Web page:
Softball has returned to the Olympics and Canada is aiming for a medal
Tonight is the beginning of the Games
The opening ceremony is still three days away, but the Tokyo Olympics begin with a women’s softball game between Australia and host Japan at 8 p.m. ET. When the No. 3-ranked women’s softball team takes against Mexico at 2 a.m. ET on Wednesday, Canadian competitors will begin competing a few hours later. At 6:30 a.m. ET, Canada’s women’s soccer team takes on Japan in the first match in their quest for a third consecutive Olympic medal. Both events will be broadcast live on CBC TV, CBC Gem, the CBC Olympics app, and the CBC Sports’ Tokyo 2020 website.
Softball has returned
The sport made its Olympic debut in Atlanta in 1996, four years after baseball entered the Games in Barcelona. Softball is essentially the women’s version of baseball, and the Olympics now classify them as one event (formally known as baseball/softball). Despite the fact that men’s softball and women’s baseball exist and have been played in the Pan Am Games, there has never been a men’s softball or women’s baseball event at the Olympics.
The 2004 Summer Olympics
Following the 2004 Summer Olympics in Athens, the International Olympic Committee (IOC) determined that baseball and softball will be dropped from the list of official Olympic sports following the 2008 Beijing Games. A lack of competitive balance in softball was one cause. Since the sport’s inception, the United States has won all three gold medals, outscoring its opponents 51-1 in 2004. As a result, the Americans went on to lose the gold medal game in Beijing against Japan.
The nasty pitchers
Softball and baseball are separate sports with different regulations, although sharing many similarities. Softball pitchers windmill the ball underhand, not overhand, which is the most noticeable difference (along with the bigger, yellow ball). This is gentler on the arm but doesn’t create as much velocity. On the radar gun, a competent softball pitcher’s fastball can reach 65 mph (105 km/h), whereas the finest baseball pitchers can reach 90 mph (145 km/h). When you consider the shorter distance between the plate and the pitcher’s rubber — 43 feet in softball vs. 6012 feet in baseball — the ball gets at the batter’s plate almost as rapidly.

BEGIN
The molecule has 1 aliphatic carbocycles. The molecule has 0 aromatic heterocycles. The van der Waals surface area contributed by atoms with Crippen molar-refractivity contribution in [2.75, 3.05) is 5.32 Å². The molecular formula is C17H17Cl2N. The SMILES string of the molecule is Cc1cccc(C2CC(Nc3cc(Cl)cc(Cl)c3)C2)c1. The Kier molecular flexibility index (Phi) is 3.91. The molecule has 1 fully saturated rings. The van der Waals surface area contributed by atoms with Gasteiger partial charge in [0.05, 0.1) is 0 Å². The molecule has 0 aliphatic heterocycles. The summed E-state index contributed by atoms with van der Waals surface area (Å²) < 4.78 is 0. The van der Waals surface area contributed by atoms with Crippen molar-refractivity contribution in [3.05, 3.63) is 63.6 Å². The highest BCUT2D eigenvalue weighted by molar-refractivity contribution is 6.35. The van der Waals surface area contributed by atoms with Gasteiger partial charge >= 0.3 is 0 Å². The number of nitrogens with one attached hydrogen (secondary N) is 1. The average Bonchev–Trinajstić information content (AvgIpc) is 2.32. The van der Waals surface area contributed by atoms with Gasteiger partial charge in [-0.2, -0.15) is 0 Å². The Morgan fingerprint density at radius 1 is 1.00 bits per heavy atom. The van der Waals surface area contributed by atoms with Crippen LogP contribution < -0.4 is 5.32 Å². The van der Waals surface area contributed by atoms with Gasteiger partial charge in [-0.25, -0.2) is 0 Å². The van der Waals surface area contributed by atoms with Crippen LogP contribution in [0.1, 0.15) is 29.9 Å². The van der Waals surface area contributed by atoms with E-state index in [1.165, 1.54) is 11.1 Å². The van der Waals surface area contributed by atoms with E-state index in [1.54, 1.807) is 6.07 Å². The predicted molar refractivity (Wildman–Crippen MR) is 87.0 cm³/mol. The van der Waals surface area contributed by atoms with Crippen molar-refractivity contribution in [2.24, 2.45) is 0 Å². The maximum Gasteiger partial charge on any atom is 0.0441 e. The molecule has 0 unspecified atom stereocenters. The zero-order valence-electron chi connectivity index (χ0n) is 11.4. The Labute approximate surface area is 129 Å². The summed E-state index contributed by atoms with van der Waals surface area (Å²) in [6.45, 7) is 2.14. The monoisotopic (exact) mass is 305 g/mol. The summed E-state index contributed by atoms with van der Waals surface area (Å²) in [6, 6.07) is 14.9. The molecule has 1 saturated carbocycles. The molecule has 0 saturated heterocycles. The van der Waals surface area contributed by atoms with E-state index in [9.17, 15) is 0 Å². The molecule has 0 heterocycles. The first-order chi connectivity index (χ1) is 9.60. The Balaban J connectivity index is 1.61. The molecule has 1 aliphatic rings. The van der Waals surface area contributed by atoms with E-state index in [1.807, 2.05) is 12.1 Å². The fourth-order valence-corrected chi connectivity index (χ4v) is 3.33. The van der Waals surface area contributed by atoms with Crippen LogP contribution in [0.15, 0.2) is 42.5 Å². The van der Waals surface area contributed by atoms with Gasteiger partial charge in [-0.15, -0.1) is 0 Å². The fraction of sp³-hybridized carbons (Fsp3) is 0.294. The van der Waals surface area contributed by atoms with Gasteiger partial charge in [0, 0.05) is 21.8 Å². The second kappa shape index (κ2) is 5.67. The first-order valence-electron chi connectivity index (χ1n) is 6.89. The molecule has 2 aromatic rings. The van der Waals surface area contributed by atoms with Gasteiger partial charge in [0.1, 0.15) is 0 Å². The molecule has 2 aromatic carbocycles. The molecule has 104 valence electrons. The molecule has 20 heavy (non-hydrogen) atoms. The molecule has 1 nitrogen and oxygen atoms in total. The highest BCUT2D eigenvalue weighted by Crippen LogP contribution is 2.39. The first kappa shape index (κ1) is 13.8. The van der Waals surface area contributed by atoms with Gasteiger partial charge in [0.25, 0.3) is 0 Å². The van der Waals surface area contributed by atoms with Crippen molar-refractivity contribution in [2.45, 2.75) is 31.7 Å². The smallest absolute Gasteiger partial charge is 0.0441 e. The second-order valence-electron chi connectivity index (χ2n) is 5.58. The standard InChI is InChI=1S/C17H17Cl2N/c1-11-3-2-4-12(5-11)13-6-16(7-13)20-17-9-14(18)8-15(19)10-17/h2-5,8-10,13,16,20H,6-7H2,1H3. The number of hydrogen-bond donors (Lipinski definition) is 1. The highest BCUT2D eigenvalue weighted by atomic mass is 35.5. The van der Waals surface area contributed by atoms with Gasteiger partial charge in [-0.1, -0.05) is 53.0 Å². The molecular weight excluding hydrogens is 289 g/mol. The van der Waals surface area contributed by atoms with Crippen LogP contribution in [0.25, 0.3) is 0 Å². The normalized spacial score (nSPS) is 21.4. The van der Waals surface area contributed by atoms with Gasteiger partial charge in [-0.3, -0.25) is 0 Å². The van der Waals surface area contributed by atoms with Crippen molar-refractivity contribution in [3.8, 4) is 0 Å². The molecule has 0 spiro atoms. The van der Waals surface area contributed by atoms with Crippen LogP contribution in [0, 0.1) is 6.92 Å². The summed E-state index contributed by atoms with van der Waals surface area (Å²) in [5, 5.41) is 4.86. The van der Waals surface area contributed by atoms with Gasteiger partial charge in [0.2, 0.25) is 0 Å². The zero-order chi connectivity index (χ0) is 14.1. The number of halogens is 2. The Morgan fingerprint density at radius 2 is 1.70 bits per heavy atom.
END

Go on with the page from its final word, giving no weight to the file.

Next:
Canada has a good chance of earning a medal in softball at the Olympics for the first time
There’s a good chance we’ll witness another gold-medal match between the United States and Japan. They’re the world’s No. 1 and No. 2 players, and they’ve faced in two of the four Olympic finals and each of the previous seven World Cup finals. The No. 3-ranked Canadians, on the other hand, should at the very least be in contention for a bronze medal. They’ve been close previously, finishing fourth in the 2008 Olympics after losing in the semifinals to eventual bronze medalist Australia. In addition, Canada has finished third in three of the last five World Cups.
Some Canadian players to watch:
Danielle Lawrie (pitcher) was a standout at the University of Washington, where she tallied up the fourth-most career strikeouts in NCAA Division I history and helped the Huskies win the national title in 2009. In a seven-inning game, Lawrie once struck out 20 hitters, one shy of the all-time D-I record. The 34-year-old is also the older sister of former Blue Jays third baseman Brett Lawrie of Langley, B.C.
The competition is run as follows:
The United States, Japan, and Canada (ranked Nos. 1, 2, and 3 in the world, respectively), Mexico (5), Australia (8), and Italy (ranked No (9). In the round-robin stage, they all play each other once. On July 27, at 7 a.m. ET, the two teams with the best records compete for the gold medal. Earlier that day, at midnight ET, the third and fourth-place teams compete for bronze.